Examine the diagram. A mammal is an animal, and so is a reptile. Both have an id, genus, weight, species, and safety level (whatever that means). Both mammals and reptiles inherit these attributes. It's important to note that in an inheritance relationship, the child entity set inherits the key of the parent entity set. In this example, the key for both mammals and reptiles is their animal id.

The reason why we bother creating separate entity sets for mammals and reptiles is that we want to add attributes to each. Notice that mammals have a hair count and reptiles have an egg count. Instead of creating an entirely new entity set to explain this, we simply use inheritance to say that a mammal is an animal that has a hair count, and a reptile is an animal that has an egg count. Some animals have both a hair count, and an egg count. Let's call these animals `weirdos. We can see from the diagram, that we do not have to add any extra attributes to weirdos if we just use multiple inheritance and make a weirdo both a mammal and a reptile. Implicitly, a weirdo is also an animal and has all the attributes of an animal, including the key, id. In other words, inheritance is transitive.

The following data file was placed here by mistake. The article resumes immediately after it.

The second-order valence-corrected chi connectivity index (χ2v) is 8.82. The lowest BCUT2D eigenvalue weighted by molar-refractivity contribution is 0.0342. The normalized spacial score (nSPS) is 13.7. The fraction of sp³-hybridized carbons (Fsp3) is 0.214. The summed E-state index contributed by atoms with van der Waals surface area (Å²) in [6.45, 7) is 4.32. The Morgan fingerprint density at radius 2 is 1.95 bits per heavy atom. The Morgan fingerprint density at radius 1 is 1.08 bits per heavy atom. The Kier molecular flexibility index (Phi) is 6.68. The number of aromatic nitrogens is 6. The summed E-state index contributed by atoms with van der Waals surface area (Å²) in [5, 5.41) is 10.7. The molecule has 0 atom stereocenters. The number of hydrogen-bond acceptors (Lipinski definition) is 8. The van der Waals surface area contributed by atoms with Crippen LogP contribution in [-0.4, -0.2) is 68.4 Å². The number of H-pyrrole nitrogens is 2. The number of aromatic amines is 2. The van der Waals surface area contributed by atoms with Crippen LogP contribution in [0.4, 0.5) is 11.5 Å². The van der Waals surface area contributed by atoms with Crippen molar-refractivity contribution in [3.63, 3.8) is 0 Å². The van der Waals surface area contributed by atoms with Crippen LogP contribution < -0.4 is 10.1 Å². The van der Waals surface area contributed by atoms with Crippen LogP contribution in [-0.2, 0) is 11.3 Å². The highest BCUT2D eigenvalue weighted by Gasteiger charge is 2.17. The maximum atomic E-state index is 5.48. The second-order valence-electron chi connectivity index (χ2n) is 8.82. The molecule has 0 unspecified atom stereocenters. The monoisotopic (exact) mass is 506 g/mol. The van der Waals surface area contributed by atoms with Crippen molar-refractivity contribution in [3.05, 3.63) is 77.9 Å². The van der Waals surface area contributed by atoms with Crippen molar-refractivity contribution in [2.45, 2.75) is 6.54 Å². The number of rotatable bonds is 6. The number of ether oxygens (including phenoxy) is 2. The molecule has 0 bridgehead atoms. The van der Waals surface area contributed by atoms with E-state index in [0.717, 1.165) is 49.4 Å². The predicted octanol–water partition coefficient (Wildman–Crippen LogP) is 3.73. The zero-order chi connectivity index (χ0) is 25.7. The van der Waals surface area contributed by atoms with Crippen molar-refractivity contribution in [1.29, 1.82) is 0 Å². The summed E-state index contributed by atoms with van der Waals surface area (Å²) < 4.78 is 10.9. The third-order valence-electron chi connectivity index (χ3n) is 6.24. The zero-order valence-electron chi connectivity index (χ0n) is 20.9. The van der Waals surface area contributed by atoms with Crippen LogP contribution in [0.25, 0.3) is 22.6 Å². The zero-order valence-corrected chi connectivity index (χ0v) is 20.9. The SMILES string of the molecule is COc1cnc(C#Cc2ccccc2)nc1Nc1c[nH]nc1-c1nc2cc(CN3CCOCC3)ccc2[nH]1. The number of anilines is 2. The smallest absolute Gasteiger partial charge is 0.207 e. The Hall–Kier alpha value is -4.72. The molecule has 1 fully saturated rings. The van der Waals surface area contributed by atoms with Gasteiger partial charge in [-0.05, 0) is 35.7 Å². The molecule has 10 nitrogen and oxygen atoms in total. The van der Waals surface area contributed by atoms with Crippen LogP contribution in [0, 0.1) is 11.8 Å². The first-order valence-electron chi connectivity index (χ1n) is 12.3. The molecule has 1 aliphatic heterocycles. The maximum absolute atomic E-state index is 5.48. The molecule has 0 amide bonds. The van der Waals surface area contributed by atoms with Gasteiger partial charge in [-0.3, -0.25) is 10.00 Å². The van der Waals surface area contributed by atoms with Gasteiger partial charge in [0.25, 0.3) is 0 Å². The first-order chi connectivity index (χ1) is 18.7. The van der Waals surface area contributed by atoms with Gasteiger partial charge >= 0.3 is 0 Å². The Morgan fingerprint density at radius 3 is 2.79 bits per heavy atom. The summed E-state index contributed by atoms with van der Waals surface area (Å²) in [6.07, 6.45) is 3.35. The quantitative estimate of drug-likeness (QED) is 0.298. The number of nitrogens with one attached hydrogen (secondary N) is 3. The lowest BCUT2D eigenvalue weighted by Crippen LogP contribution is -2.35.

### How do we use inheritance?

We encode the entity sets in the diagram as:

1. ${\displaystyle Animals({\underline {id}},genus,species,weight,safetylevel)}$
2. ${\displaystyle Mammals({\underline {id}},haircount)}$
3. ${\displaystyle Reptiles({\underline {id}},eggcount)}$

We don't have to encode weirdos, they are implicit. Notice that while weak sets have different keys, inheriting sets don't have different keys. Notice also that inheriting sets get all of their parents' attributes, not just some of them.